Teatro all'antica

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View from the stage towards the gallery above the seating area. Teatro Olimpico Sabbioneta - Galleria o PERGULA -.jpg
View from the stage towards the gallery above the seating area.
The stage of the Teatro all'antica, viewed from the seating area. The perspective scenery is a modern reconstruction of Scamozzi's original work. Sabbioneta Teatro1.jpg
The stage of the Teatro all'antica, viewed from the seating area. The perspective scenery is a modern reconstruction of Scamozzi's original work.
Vincenzo Scamozzi's elevation (top) and floor plan (below) for the Teatro all'antica. Teatro Sabbioneta Scamozzi.jpg
Vincenzo Scamozzi's elevation (top) and floor plan (below) for the Teatro all'antica.

The Teatro all'antica ("Theater in the style of the ancients") is a theatre in Sabbioneta, northern Italy; it was the first free-standing, purpose-built theater in the modern world. The Teatro all'antica is the second-oldest surviving indoor theater in the world (after the Teatro Olimpico in Vicenza), and is, along with that theater and the Teatro Farnese in Parma, one of only three Renaissance theaters still in existence. [1]

Sabbioneta Comune in Lombardy, Italy

Sabbioneta is a town and comune in the province of Mantua, Lombardy region, Northern Italy. It is situated about 30 kilometres (19 mi) north of Parma, not far from the northern bank of the Po River. It was inscribed in the World Heritage List in 2008.

Italy republic in Southern Europe

Italy, officially the Italian Republic, is a country in Europe. Located in the middle of the Mediterranean Sea, Italy shares open land borders with France, Switzerland, Austria, Slovenia and the enclaved microstates San Marino and Vatican City. Italy covers an area of 301,340 km2 (116,350 sq mi) and has a largely temperate seasonal and Mediterranean climate. With around 61 million inhabitants, it is the fourth-most populous EU member state and the most populous country in Southern Europe.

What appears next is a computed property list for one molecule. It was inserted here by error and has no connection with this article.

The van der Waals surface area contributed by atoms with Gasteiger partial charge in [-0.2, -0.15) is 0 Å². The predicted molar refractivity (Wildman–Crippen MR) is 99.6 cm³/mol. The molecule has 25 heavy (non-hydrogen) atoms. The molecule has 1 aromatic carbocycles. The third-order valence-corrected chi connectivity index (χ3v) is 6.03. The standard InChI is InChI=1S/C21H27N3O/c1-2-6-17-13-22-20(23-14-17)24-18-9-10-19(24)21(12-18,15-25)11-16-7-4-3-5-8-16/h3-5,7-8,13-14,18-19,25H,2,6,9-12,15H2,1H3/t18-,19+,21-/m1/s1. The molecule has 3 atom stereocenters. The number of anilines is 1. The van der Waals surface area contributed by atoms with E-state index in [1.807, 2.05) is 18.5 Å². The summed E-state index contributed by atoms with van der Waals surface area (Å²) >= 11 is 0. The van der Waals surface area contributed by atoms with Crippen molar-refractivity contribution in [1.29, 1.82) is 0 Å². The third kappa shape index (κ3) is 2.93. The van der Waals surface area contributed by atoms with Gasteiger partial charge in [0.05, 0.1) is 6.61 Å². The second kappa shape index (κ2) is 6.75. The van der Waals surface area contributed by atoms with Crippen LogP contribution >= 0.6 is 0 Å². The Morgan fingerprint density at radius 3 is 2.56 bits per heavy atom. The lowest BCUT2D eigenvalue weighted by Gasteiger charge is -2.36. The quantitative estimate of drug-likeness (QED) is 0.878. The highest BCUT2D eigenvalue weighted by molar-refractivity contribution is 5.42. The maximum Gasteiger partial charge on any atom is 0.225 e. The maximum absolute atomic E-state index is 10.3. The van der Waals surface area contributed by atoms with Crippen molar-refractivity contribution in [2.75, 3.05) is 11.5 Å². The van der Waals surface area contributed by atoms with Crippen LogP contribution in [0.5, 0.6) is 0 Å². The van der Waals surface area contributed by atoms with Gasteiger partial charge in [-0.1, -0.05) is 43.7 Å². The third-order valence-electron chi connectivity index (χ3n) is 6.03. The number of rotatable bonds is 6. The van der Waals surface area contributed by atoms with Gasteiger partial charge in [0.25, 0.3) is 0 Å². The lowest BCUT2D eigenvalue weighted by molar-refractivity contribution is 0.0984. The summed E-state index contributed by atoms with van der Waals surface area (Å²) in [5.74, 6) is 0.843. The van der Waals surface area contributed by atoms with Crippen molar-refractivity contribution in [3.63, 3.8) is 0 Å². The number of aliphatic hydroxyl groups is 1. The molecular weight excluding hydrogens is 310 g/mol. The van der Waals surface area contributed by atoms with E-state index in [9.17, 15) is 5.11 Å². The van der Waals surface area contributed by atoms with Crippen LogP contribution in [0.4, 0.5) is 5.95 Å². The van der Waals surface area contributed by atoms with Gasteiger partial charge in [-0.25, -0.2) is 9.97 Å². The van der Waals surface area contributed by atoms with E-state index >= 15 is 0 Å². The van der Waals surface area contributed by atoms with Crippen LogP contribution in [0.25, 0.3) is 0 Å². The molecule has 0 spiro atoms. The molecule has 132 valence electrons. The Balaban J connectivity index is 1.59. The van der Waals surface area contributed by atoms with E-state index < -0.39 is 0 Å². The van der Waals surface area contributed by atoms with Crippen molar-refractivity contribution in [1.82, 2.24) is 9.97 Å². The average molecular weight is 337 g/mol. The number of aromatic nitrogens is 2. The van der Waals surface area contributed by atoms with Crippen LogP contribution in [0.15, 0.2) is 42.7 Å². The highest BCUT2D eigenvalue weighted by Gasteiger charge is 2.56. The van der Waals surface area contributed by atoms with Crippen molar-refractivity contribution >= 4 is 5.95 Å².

Teatro Olimpico theatre in Vicenza, Italy

The Teatro Olimpico is a theatre in Vicenza, northern Italy, constructed in 1580-1585. The theatre was the final design by the Italian Renaissance architect Andrea Palladio and was not completed until after his death. The trompe-l'œil onstage scenery, designed by Vincenzo Scamozzi, to give the appearance of long streets receding to a distant horizon, was installed in 1585 for the very first performance held in the theatre, and is the oldest surviving stage set still in existence. The full Roman-style scaenae frons back screen across the stage is made from wood and stucco imitating marble. It was the home of the Accademia Olimpica, which was founded there in 1555.